The company credits the successful rollout to its well-trained technician workforce.
Abhijit Acharekar, general manager R&D, Godrej presents at ATMO Asia 2018
In a sign of the growing uptake of R290-based room air conditioning (RAC) systems, India-based Godrej announced that it has sold 600,000 R290 RAC systems to date, during the NatRef Solutions for Asia session at ATMOsphere Asia 2018, held 4 September in Singapore.
Most of the sales are in India, though the units are beginning to be sold in Southeast Asia.
"Our manufacturing capacity for [hydrocarbon RAC units] is 180,000 units per annum and today we have around 600,000 units in the field without any accidents that can be attributed to hydrocarbons," said Abhijit Acharekar, general manager for R&D at Godrej.
Acharekar attributes the success seen so far to Godrej's well-trained technician workforce, which ensures the proper installation and maintenance of these systems in the field.
"In terms of training, from my perspective, hydrocarbons for us are not the future — they are the present because we already have 600,000 units sold," said Acharakar. "So our focus now is on training technicans."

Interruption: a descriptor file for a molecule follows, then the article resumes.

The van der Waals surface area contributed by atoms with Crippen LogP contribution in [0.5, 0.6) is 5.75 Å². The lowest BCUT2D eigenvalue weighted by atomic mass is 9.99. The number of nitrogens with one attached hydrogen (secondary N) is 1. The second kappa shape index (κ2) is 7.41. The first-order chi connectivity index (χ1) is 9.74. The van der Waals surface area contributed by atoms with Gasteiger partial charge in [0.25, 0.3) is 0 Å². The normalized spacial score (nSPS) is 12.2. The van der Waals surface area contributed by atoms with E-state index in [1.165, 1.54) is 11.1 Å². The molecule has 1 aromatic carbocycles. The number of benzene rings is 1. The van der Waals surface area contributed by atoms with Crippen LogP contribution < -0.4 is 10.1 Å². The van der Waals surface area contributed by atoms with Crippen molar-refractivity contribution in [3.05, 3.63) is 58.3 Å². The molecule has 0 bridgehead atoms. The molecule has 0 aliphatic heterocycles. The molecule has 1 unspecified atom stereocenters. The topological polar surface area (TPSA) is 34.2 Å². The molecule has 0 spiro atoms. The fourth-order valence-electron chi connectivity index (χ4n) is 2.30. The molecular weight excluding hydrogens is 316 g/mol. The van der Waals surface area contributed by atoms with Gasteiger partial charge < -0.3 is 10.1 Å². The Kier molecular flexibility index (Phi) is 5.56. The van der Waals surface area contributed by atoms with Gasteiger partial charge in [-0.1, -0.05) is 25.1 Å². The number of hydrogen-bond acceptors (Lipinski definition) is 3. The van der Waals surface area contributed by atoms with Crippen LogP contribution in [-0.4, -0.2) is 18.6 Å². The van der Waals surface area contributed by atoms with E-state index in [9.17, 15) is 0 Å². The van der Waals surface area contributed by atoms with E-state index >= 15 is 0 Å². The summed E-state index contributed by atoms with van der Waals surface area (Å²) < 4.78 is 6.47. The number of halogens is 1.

Godrej runs a vocational training school in India, where it has documented training procedures for each refrigerant, Acharakar added. The company offers practical training and certification to all technicians in India and neighboring countries as well as the government at a "very nominal rate," he said.
More training in Southeast Asia
Technician training, especially with hydrocarbon refrigerants, was discussed extensively during the conference as it was identified as one of the main requirements for further uptake of the natural refrigerant in the region.
Philipp Munzinger from Germany-based GIZ Proklima International, talked about training, standards, and capacity-building programs that are ongoing now in the region.
One of these projects is the Green Chillers NAMA project, which handled the installation of R290 chillers at the Pharmaceutical company Phapros in Indonesia.
"If we want to use hydrocarbons or other natural refrigerants, we have to deal with the high pressure and the flammability of the refrigerants, so I think every country should prepare for this capacity development, especially for the technicians," said Herlin Herlianika, technical expert for the Green Chillers NAMA Project, who discussed ongoing standards development and certification programs that are happening for hydrocarbon-based systems in Indonesia.
"We think that hydrocarbons have huge potential in Asia and especially in Southeast Asia and we think that a comprehensive approach can help overcome this key barrier with the lack of trained technicians," said Munzinger.
Godrej leading training on hydrocarbon room air conditioners
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